Five-year Safety Data from 5 Clinical Trials of Subcutaneous Golimumab in Patients with Rheumatoid Arthritis, Psoriatic Arthritis, and Ankylosing Spondylitis

Wed, 05/17/2017 - 8:28am

OBJECTIVE: Assess 5-year golimumab (GOL) safety in rheumatoid arthritis (RA), psoriatic arthritis (PsA), and ankylosing spondylitis (AS).

METHODS: Subcutaneous (SC) GOL (50 mg or 100 mg every 4 weeks) was evaluated in phase 3 trials of patients with active RA, PsA, and AS. Safety data through Year 5 were pooled across 3 RA trials [1 each evaluating methotrexate (MTX)-naive, MTX-experienced, and antitumor necrosis factor (TNF)-experienced patients], 1 PsA trial, and 1 AS trial. Data summarized was derived from both placebo-controlled (through weeks 24-52) and uncontrolled study periods. For adverse events (AE) of special interest [serious infections (SI), opportunistic infections (OI), deaths, malignancies, demyelination, tuberculosis (TB)], incidence per 100 patient-years (pt-yrs) was determined.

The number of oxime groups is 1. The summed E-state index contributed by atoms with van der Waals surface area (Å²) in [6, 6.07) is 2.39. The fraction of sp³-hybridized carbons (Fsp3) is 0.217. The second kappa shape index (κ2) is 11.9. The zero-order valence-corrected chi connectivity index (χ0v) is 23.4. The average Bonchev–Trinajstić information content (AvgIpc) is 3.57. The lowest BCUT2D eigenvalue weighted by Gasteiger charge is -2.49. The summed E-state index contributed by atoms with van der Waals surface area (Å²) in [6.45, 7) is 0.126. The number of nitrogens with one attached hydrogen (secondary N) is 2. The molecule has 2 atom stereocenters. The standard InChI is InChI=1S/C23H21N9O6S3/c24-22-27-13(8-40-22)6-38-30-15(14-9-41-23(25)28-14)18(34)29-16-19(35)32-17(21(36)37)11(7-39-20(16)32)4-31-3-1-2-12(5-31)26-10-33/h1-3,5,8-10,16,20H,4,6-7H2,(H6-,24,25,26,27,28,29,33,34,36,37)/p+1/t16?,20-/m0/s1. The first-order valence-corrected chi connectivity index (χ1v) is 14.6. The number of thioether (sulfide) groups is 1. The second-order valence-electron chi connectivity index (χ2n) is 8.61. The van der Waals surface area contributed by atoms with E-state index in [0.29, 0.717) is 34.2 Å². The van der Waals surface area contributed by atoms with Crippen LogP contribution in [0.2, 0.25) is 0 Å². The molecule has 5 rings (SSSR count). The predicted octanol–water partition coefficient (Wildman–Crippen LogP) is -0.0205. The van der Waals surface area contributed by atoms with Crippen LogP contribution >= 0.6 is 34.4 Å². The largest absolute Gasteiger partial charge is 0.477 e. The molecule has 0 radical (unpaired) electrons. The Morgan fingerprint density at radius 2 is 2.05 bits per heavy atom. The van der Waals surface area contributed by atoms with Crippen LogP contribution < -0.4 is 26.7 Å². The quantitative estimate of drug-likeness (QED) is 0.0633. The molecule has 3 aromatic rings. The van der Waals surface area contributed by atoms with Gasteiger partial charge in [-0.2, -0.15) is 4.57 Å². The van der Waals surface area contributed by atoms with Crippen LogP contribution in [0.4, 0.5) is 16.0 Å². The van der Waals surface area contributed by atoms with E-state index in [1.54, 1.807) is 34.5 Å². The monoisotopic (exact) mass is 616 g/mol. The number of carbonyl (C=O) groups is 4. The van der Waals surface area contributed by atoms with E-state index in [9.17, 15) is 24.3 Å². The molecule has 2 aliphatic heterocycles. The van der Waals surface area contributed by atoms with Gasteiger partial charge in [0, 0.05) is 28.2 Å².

RESULTS: Across all trials, 639 patients received placebo and 2228 received SC GOL 50 mg only (n = 671), 50 mg and 100 mg (n = 765), or 100 mg only (n = 792). Safety followup extended for averages of 28.5 and 203.2 weeks for placebo and GOL, respectively. Respective placebo and GOL AE incidence/100 pt-yrs (95% CI) through Year 5 were 4.86 (2.83-7.78) and 3.29 (2.92-3.69) for SI, 0.00 (0.00-0.86) and 0.23 (0.14-0.35) for TB, 0.00 (0.00-0.86) and 0.22 (0.13-0.34) for OI, 0.00 (0.00-0.86) and 0.10 (0.05-0.20) for lymphoma, 0.00 (0.00-0.86) and 0.08 (0.03-0.17) for demyelination, and 0.29 (0.01-1.59) and 0.41 (0.29-0.57) for death. TB, OI, lymphoma, and demyelination incidence appeared to be higher among patients receiving GOL 100 mg only.